Mentor Text Wednesday: Editorial


Mentor Text:  Sumter, Kyler. “Solutions for School Stress: Schedule the Workload Better”.  The Huffington Post.  17 December 2013. Web.

Workshop Genre: Editorial


I love using this editorial with students since it is written by a fellow member of their tribe — a sixteen-year-old high school junior. In addition to showing them a living, breathing example of editorial, this mentor text has the great secondary benefit of providing an example for how student writing can and does have a real audience.

In teaching editorial, possible mentor texts abound. However, finding one that students have adequate context to understand and engage with is challenging. Students can connect with this mentor text on both an intellectual and a personal level.

How I Used It:

I use this mentor text about ⅓ of the way through our editorial genre study. Students have learned the difference between an article and an editorial, they have parsed out the “parts” of an effective editorial, decided on their own claim, and outlined their main reasons.

I introduce this mentor text when we are ready to broach the subject of finding corroborating evidence. I want my students to know that there are lots of different ways to support your claim and this mentor text does a great job of demonstrating multiple types of evidence.

I begin by sharing the mentor text with students. We read it together. As I read, they mark places where they think they see evidence supporting a claim or reason. We go through and mark these examples on a copy of the mentor text projected on the board.

Then, students work in their writing groups to categorize these pieces of evidence. We talk about their categories and combine them when we can.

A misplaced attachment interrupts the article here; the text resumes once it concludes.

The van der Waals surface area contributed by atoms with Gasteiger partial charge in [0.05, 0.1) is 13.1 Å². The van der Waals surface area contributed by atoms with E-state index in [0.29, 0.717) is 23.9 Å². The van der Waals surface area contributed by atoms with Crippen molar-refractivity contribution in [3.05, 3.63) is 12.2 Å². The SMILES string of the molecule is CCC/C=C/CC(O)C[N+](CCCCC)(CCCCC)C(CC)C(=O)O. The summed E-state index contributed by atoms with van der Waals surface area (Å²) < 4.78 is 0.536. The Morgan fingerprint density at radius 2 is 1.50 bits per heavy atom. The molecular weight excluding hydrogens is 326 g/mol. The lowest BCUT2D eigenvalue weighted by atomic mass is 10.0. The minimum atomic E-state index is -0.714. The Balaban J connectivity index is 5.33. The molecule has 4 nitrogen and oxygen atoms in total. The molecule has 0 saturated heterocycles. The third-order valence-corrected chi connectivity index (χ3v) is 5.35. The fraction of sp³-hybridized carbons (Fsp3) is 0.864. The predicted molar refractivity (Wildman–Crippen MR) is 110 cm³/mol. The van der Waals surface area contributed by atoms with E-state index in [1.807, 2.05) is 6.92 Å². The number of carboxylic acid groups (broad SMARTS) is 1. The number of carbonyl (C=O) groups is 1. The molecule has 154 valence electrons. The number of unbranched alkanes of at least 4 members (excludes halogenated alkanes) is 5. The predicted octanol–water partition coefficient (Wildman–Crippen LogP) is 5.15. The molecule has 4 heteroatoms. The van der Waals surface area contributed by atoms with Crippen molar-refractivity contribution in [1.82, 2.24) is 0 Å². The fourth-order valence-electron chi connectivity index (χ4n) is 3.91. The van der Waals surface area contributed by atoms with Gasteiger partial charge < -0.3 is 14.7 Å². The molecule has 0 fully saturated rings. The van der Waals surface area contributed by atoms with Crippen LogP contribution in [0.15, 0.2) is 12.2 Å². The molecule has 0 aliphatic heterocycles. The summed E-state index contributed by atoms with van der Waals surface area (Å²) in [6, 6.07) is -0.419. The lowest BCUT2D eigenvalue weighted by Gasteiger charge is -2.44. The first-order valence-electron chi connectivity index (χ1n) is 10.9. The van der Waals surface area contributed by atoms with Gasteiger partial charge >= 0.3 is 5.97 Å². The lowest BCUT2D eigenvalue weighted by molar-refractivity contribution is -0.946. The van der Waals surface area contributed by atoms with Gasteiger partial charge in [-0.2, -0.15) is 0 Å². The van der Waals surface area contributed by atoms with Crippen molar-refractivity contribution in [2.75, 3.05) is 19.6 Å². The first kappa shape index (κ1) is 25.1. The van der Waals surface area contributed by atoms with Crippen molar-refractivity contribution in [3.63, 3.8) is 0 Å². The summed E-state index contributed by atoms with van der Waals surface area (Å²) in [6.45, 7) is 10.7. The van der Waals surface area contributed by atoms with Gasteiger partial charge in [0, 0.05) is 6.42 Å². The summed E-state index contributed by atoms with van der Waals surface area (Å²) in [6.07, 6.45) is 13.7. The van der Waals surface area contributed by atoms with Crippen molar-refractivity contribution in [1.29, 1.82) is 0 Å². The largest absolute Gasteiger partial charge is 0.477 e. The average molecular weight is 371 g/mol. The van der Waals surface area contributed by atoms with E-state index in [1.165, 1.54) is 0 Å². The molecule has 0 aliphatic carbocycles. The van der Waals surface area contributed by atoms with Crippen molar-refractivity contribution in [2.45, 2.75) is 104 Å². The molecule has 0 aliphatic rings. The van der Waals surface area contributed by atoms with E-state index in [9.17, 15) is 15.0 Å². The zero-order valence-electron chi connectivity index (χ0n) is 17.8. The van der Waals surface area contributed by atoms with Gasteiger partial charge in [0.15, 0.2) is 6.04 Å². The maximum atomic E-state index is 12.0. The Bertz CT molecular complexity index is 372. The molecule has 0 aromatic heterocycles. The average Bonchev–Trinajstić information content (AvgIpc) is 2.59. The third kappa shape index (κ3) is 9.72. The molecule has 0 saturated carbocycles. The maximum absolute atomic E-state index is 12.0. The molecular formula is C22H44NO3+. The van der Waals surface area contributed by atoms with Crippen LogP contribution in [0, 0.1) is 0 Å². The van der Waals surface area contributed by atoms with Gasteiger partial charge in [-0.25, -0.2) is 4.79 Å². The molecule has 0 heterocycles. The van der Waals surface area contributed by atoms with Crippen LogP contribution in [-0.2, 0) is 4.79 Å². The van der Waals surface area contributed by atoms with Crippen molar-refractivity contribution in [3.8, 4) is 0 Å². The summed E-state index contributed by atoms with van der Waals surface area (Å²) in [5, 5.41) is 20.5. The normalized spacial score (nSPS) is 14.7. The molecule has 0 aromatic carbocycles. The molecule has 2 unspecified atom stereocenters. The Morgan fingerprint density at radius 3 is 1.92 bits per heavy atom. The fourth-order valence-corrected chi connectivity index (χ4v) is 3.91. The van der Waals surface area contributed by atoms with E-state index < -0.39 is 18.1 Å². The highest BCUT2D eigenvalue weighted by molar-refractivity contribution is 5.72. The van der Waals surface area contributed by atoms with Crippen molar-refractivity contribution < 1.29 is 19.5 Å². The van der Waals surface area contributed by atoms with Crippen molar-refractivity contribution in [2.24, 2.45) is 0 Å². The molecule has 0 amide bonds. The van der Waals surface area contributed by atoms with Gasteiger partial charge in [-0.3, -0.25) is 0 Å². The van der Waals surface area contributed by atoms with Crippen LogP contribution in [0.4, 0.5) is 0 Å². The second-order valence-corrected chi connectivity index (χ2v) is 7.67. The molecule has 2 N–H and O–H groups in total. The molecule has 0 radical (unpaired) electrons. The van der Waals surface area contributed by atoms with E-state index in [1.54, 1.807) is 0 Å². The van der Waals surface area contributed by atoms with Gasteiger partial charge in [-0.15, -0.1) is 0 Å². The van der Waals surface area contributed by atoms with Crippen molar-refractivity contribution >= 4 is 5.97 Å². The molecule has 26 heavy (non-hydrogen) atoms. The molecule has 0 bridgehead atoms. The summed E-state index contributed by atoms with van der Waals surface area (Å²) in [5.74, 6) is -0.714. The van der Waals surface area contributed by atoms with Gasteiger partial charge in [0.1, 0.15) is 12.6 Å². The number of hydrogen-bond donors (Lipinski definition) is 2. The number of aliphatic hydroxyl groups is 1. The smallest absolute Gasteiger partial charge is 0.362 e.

I move into a mini-lesson on the different types of evidence: anecdotal, analogical, testimonial, and statistical. We talk about what these mean and brainstorm examples of each. Then, we take the categories we already came up with and see how they gel with the four types outlined in the mini-lesson. Typically, they fit together nicely.  When they don’t, we have a discussion about the discrepancy.

Students use this as a launching pad for beginning research for their editorials.

Other Possibilities:

  • Practice revising — particularly rearranging and reorganizing

  • Paragraphing in an editorial/news writing

  • Incorporating evidence

What editorials do you love using with students? How else might this editorial be used as a mentor text? 

Add your comments below, or, better yet, grab our Mentor Text Wednesdays button at the bottom of your screen and link up with us! Share the mentor text love! 

– Rebekah

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